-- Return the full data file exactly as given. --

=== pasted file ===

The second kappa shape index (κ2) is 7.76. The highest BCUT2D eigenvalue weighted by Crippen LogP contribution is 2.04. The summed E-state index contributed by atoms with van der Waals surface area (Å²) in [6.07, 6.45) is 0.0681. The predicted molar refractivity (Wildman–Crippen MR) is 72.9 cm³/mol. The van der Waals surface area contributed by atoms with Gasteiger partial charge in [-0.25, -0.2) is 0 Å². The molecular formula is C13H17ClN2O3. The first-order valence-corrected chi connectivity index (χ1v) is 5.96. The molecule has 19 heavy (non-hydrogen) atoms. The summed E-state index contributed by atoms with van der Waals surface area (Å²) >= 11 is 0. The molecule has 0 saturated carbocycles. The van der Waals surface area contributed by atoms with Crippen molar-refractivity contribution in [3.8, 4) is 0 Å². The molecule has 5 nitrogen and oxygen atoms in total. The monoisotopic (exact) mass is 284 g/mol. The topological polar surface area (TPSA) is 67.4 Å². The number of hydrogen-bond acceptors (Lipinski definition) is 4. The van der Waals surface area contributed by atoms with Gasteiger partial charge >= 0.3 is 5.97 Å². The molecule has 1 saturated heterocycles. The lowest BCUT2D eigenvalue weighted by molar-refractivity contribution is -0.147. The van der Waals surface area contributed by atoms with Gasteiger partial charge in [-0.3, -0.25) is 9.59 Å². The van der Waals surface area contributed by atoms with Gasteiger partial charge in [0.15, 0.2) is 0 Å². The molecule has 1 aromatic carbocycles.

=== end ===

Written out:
The second kappa shape index (κ2) is 7.76. The highest BCUT2D eigenvalue weighted by Crippen LogP contribution is 2.04. The summed E-state index contributed by atoms with van der Waals surface area (Å²) in [6.07, 6.45) is 0.0681. The predicted molar refractivity (Wildman–Crippen MR) is 72.9 cm³/mol. The van der Waals surface area contributed by atoms with Gasteiger partial charge in [-0.25, -0.2) is 0 Å². The molecular formula is C13H17ClN2O3. The first-order valence-corrected chi connectivity index (χ1v) is 5.96. The molecule has 19 heavy (non-hydrogen) atoms. The summed E-state index contributed by atoms with van der Waals surface area (Å²) >= 11 is 0. The molecule has 0 saturated carbocycles. The van der Waals surface area contributed by atoms with Crippen molar-refractivity contribution in [3.8, 4) is 0 Å². The molecule has 5 nitrogen and oxygen atoms in total. The monoisotopic (exact) mass is 284 g/mol. The topological polar surface area (TPSA) is 67.4 Å². The number of hydrogen-bond acceptors (Lipinski definition) is 4. The van der Waals surface area contributed by atoms with Gasteiger partial charge >= 0.3 is 5.97 Å². The molecule has 1 saturated heterocycles. The lowest BCUT2D eigenvalue weighted by molar-refractivity contribution is -0.147. The van der Waals surface area contributed by atoms with Gasteiger partial charge in [-0.3, -0.25) is 9.59 Å². The van der Waals surface area contributed by atoms with Gasteiger partial charge in [0.15, 0.2) is 0 Å². The molecule has 1 aromatic carbocycles.